Here's what you do when you're looking for a job: send out resumes with great cover letters; go to interviews and be the most positive version of yourself possible (even if fake) but don't talk more than necessary. Then, put that job opportunity out of your mind and get busy looking for the next one(s). Sometimes you hear back and sometimes you don't but, like a shark, keep moving forward.
@sockhopbop Ethics pizza is gross anyway. Nobody should eat that much vegan cheese in one go.
@stuffisthings I WANT MY TWO DOLLARS!
The Billfold finds some interesting people to interview, no doubt. Sounds like a nice guy. I'm going to start applying the "there's infinite tests you can run, so why start" mentality to everything in life. Never take my car to the mechanic, never QA changes to the software I'm working on, pipe bursts in my apartment just flee the country, etc.
I think the thing that's so off putting about the author's statement about "the reigning dining mindset in New York City" is that it seems to categorize people based on assumptions with little fact behind it. It assumes that all service people are in need of charity while everyone else (or at least, readers of the Billfold) wasn’t affected by Sandy in any monetary way and have a lot of cash to spare. And as someone who has very little money to spare, I felt very embarrassed upon reading the author’s above statement knowing that since I wasn’t a part of this particular “dining mindset” group, I must be in a have-not sort of group. It’s just a rather classist and ignorant statement for her to make. I’m not saying that it isn’t a great thing for people to tip extra if they can, I’m just saying that the way her statement was phrased, it came off as very out of touch.
Not all hair salons work the same, my mother has owned several salons, and worked in many others. Some salons charge 'booth rent', which says that they pay a fixed amount to the owner each week, regardless of how much they make themselves. Some salons pay a straight hourly wage and require a certain amount of volume to be done (think supercuts). And then there are the salons that take a percentage of the hairdresser's take. Take it from me, salon owners are not sitting back and getting rich off the stylists, they are right there beside them, cutting hair trying to make ends meet.
This is ridiculous. I am a generous tipper, but I am not doubling my tips to make up for anything. Disasters negatively impact everyone, I lost wages even though I do not work in service. Even if you did not lose wages, you lost business, your bonus was effected, or maybe your costs increased. It's not like the hurricane helped some of us and hurt others and now we need to make it right, it hurt us all and we need to come together. This is done by supporting FEMA, by going down to Coney Island to cleanup, by offering a place for someone who is displaced to stay, not by taking yourself out to dinner and sliding an extra 20$ to the busboy.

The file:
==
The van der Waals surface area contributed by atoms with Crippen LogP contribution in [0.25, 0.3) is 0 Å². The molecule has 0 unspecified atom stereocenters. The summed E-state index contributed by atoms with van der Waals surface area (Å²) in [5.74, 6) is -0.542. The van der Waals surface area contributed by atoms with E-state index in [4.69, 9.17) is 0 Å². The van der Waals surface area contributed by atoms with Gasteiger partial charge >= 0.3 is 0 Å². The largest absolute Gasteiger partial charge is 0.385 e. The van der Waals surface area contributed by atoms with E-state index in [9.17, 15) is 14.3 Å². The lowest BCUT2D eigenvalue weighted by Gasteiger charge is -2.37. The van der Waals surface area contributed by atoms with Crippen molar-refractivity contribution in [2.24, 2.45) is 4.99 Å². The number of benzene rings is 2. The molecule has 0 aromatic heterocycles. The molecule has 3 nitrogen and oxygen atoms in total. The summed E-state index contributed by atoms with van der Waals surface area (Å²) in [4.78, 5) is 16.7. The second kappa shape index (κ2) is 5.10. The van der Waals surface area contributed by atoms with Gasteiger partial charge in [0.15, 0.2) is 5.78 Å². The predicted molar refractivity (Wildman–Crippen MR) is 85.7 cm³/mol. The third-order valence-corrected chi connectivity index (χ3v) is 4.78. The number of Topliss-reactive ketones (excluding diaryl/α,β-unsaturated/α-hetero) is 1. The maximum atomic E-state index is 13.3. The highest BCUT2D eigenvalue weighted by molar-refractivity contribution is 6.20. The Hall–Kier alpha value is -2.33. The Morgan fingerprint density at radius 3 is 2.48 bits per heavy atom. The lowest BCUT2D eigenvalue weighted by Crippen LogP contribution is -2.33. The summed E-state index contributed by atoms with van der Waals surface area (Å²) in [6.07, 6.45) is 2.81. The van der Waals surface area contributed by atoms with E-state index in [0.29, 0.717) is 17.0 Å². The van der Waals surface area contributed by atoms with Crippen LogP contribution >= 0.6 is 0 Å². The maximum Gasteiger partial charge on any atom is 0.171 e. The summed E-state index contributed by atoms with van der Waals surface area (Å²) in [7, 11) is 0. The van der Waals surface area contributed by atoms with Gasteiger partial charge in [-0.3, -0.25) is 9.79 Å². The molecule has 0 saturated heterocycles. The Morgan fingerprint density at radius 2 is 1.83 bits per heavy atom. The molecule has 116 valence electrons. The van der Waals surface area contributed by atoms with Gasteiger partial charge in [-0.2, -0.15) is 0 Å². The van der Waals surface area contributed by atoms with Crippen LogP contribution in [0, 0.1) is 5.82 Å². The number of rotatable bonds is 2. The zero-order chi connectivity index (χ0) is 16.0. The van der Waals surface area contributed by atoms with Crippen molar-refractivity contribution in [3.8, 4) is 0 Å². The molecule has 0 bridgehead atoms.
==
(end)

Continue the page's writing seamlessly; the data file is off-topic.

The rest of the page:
By polka dots vs stripes on I Thought Socialized Medicine Was Soooo Great, But Now I'm Like, "No Thanks"
But the key question: Did you pay for this substandard care? Because in America, you could have had the exact same experience, and paid out the nose for it. The plural of anecdote is not data.
I take no issue with anything the writer wrote. In fact, I see a lot of people becoming far too sensitive, reactionary and butthurt. The author still cited the 20% tip standard and the Emily Post Institute standard for tip calculation. I have a lot of friends in the industry who I forwarded this article to that took zero issue with it. They also take zero issue with individuals not tipping for poor service. Unfortunately, I think some of the replies are more semblance of the entitlement culture our society has. "No one should lose and everyone should win, no matter the performance". Fuck that mentality. Most servers also don't pay the tax rate that the average "wage slave' person does. What waiter worth their salt gives a damn if she tips exactly 20% and that 20% comes out to $1.73 vs. $2.00? Most in the service industry sure as hell don't accurately report these tips on their taxes, so they're already coming out far ahead of the rest of us. I have one friend who makes the same as I do (with a professional degree) as a bartender.... and his take home pay far surpasses mine because he doesn't have an accounting department overseeing his every move. On top of that, he receives tax refunds that make mine look nominal, again, because of what his reported tax rate is. The service industry fucks can cry me a river. The girl just said she posted 20% standard and upwards of that for exceptional service. It's baffling folks would expect more. What the hell is wrong with some of you?
@josefinastrummer I don't owe $.50 to anyone. It's my $.50. According to your logic why don't I just add $.50 to everything. I'll pay $.50 extra on my phone bill, $.50 extra on my insurance, etc. If I go out to eat I choose to pay 20% tip. There's nothing embarrassing about that.